Ironically, many Americans of African heritage had volunteered to serve in the Armed Forces during the First World War because they believed doing so would help bring an end to discrimination at home in the U.S. Like Ralph in my novel, most found themselves put into support service jobs.
But the French had no such racist compunctions. They were appalled by the attitude of the Yanks, so those African-Americans who were allowed to fight did so as part of the French Army – most famously the 369th Infantry Regiment (formerly the 15th New York National Guard Regiment), who were nicknamed the Harlem Hellfighters. Members of the Harlem Hellfighters distinguished themselves on the battlefield, earning many Croix de Guerre medals from France and, in one case, the Medal of Honor from the United States. For the first time in their lives, these men received equal treatment, from French military and civilians alike.
Sadly, when these black Doughboys returned home, they found the situation worse than ever. In the “Red Summer” of 1919, race riots broke out in three dozen American cities, with returning African-American soldiers frequently the targets. Another World War would pass before the baneful policy of racial segregation in the U.S. Armed Forces was overturned.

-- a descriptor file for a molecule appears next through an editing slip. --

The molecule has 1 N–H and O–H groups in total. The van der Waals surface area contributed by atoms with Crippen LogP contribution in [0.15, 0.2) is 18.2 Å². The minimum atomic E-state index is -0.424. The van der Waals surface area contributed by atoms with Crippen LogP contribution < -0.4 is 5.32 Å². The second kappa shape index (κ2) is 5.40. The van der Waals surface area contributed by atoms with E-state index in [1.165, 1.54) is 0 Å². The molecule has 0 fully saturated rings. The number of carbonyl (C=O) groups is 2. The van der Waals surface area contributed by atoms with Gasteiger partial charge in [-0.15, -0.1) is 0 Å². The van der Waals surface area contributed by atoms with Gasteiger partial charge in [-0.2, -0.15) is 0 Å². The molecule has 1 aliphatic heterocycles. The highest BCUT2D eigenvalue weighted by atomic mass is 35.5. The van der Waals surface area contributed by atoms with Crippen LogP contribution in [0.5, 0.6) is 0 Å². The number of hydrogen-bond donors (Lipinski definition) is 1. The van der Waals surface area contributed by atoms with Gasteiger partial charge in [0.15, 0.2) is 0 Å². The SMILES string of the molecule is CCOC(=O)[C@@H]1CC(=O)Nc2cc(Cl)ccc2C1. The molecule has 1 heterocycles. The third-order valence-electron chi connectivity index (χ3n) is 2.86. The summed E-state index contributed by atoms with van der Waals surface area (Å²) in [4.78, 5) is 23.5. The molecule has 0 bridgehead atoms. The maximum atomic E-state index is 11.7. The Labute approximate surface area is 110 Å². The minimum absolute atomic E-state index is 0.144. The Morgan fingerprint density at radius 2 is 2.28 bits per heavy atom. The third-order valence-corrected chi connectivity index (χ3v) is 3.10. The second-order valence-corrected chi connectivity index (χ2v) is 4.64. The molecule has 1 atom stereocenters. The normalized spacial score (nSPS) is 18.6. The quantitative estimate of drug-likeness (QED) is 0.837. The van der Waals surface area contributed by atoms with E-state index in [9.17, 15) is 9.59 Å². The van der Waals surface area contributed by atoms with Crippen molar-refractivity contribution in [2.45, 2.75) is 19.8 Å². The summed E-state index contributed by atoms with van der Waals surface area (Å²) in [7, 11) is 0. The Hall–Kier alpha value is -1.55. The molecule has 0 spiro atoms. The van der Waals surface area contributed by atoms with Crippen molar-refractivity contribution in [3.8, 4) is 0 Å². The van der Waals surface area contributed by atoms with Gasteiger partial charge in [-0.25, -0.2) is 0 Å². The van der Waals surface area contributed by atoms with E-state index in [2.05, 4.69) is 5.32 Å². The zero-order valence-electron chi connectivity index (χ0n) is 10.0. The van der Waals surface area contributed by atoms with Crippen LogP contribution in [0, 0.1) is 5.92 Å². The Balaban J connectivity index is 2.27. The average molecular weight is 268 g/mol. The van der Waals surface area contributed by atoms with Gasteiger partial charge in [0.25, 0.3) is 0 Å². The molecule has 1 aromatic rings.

I recommend two good (if hard to find) books relating the experiences of black Americans in World War I: From Harlem to the Rhine: The Story of New York’s Colored Volunteers by Arthur W. Little, a white officer with the Harlem Hellfighters, and Two Colored Women with the American Expeditionary Forces by Addie W. Hunton and Kathryn M. Johnson. Little’s language can be cringe-worthy at times, but that just serves to underscore all the more his ever-growing admiration for the men in his charge. Hunton and Johnson speak from a perspective rarely acknowledged, much less heard: that of African-American women who served as part of civilian support services behind the lines in World War I France.
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